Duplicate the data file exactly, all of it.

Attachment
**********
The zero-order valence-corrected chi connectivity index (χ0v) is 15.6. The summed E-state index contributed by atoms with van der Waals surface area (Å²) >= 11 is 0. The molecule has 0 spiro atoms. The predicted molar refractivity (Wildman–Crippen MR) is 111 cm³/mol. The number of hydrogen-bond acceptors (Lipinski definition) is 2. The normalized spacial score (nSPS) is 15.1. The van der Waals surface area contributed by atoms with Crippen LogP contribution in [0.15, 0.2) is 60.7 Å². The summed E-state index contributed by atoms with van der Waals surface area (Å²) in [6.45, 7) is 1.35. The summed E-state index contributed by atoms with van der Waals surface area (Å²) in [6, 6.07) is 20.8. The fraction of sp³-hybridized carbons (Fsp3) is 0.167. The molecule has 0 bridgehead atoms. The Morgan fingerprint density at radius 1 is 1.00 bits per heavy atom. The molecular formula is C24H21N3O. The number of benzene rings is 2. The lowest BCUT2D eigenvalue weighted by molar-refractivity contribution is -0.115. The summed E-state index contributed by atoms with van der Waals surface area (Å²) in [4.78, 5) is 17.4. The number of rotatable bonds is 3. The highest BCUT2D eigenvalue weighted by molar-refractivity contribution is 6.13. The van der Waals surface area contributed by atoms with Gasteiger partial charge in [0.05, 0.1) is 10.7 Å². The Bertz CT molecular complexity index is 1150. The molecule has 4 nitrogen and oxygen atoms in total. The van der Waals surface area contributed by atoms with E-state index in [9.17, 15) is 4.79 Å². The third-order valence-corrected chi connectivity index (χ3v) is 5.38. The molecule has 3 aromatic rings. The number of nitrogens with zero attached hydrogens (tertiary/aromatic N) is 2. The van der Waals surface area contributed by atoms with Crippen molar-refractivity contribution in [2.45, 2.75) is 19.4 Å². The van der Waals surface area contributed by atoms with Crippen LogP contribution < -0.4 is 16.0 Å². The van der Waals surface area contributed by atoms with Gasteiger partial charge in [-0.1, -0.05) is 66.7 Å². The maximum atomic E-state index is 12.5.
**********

The zero-order valence-corrected chi connectivity index (χ0v) is 15.6. The summed E-state index contributed by atoms with van der Waals surface area (Å²) >= 11 is 0. The molecule has 0 spiro atoms. The predicted molar refractivity (Wildman–Crippen MR) is 111 cm³/mol. The number of hydrogen-bond acceptors (Lipinski definition) is 2. The normalized spacial score (nSPS) is 15.1. The van der Waals surface area contributed by atoms with Crippen LogP contribution in [0.15, 0.2) is 60.7 Å². The summed E-state index contributed by atoms with van der Waals surface area (Å²) in [6.45, 7) is 1.35. The summed E-state index contributed by atoms with van der Waals surface area (Å²) in [6, 6.07) is 20.8. The fraction of sp³-hybridized carbons (Fsp3) is 0.167. The molecule has 0 bridgehead atoms. The Morgan fingerprint density at radius 1 is 1.00 bits per heavy atom. The molecular formula is C24H21N3O. The number of benzene rings is 2. The lowest BCUT2D eigenvalue weighted by molar-refractivity contribution is -0.115. The summed E-state index contributed by atoms with van der Waals surface area (Å²) in [4.78, 5) is 17.4. The number of rotatable bonds is 3. The highest BCUT2D eigenvalue weighted by molar-refractivity contribution is 6.13. The van der Waals surface area contributed by atoms with Gasteiger partial charge in [0.05, 0.1) is 10.7 Å². The Bertz CT molecular complexity index is 1150. The molecule has 4 nitrogen and oxygen atoms in total. The van der Waals surface area contributed by atoms with E-state index in [9.17, 15) is 4.79 Å². The third-order valence-corrected chi connectivity index (χ3v) is 5.38. The molecule has 3 aromatic rings. The number of nitrogens with zero attached hydrogens (tertiary/aromatic N) is 2. The van der Waals surface area contributed by atoms with Crippen molar-refractivity contribution in [2.45, 2.75) is 19.4 Å². The van der Waals surface area contributed by atoms with Crippen LogP contribution < -0.4 is 16.0 Å². The van der Waals surface area contributed by atoms with Gasteiger partial charge in [-0.1, -0.05) is 66.7 Å². The maximum atomic E-state index is 12.5.